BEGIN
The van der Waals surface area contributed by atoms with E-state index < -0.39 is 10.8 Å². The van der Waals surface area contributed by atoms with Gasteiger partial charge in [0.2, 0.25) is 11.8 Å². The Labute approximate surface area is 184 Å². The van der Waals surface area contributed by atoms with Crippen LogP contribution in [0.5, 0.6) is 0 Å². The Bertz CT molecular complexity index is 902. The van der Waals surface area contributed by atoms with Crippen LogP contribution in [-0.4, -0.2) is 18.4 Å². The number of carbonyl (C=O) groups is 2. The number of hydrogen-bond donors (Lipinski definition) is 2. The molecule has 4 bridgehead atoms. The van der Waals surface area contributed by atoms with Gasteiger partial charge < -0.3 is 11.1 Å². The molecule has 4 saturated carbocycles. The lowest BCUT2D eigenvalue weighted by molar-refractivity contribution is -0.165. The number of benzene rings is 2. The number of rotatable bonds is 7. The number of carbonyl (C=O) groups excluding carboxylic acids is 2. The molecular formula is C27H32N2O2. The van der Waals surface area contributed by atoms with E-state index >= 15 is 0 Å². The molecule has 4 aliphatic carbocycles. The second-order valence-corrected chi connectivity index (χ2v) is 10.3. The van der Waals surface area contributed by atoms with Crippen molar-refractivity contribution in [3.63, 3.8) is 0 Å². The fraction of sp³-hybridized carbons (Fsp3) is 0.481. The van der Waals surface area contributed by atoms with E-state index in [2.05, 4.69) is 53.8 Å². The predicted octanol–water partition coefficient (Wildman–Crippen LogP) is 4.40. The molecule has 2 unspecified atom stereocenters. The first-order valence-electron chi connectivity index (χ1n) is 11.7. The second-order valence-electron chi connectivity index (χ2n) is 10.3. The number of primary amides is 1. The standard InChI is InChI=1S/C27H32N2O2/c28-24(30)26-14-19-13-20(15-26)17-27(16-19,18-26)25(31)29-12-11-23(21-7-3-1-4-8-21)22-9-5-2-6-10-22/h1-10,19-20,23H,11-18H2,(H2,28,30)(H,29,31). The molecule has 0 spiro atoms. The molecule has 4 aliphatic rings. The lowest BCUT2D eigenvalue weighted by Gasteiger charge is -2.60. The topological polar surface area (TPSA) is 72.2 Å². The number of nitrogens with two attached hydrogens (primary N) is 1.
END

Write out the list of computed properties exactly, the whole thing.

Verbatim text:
The van der Waals surface area contributed by atoms with E-state index < -0.39 is 10.8 Å². The van der Waals surface area contributed by atoms with Gasteiger partial charge in [0.2, 0.25) is 11.8 Å². The Labute approximate surface area is 184 Å². The van der Waals surface area contributed by atoms with Crippen LogP contribution in [0.5, 0.6) is 0 Å². The Bertz CT molecular complexity index is 902. The van der Waals surface area contributed by atoms with Crippen LogP contribution in [-0.4, -0.2) is 18.4 Å². The number of carbonyl (C=O) groups is 2. The number of hydrogen-bond donors (Lipinski definition) is 2. The molecule has 4 bridgehead atoms. The van der Waals surface area contributed by atoms with Gasteiger partial charge < -0.3 is 11.1 Å². The molecule has 4 saturated carbocycles. The lowest BCUT2D eigenvalue weighted by molar-refractivity contribution is -0.165. The number of benzene rings is 2. The number of rotatable bonds is 7. The number of carbonyl (C=O) groups excluding carboxylic acids is 2. The molecular formula is C27H32N2O2. The van der Waals surface area contributed by atoms with E-state index >= 15 is 0 Å². The molecule has 4 aliphatic carbocycles. The second-order valence-corrected chi connectivity index (χ2v) is 10.3. The van der Waals surface area contributed by atoms with Crippen molar-refractivity contribution in [3.63, 3.8) is 0 Å². The fraction of sp³-hybridized carbons (Fsp3) is 0.481. The van der Waals surface area contributed by atoms with E-state index in [2.05, 4.69) is 53.8 Å². The predicted octanol–water partition coefficient (Wildman–Crippen LogP) is 4.40. The molecule has 2 unspecified atom stereocenters. The first-order valence-electron chi connectivity index (χ1n) is 11.7. The second-order valence-electron chi connectivity index (χ2n) is 10.3. The number of primary amides is 1. The standard InChI is InChI=1S/C27H32N2O2/c28-24(30)26-14-19-13-20(15-26)17-27(16-19,18-26)25(31)29-12-11-23(21-7-3-1-4-8-21)22-9-5-2-6-10-22/h1-10,19-20,23H,11-18H2,(H2,28,30)(H,29,31). The molecule has 0 spiro atoms. The molecule has 4 aliphatic rings. The lowest BCUT2D eigenvalue weighted by Gasteiger charge is -2.60. The topological polar surface area (TPSA) is 72.2 Å². The number of nitrogens with two attached hydrogens (primary N) is 1.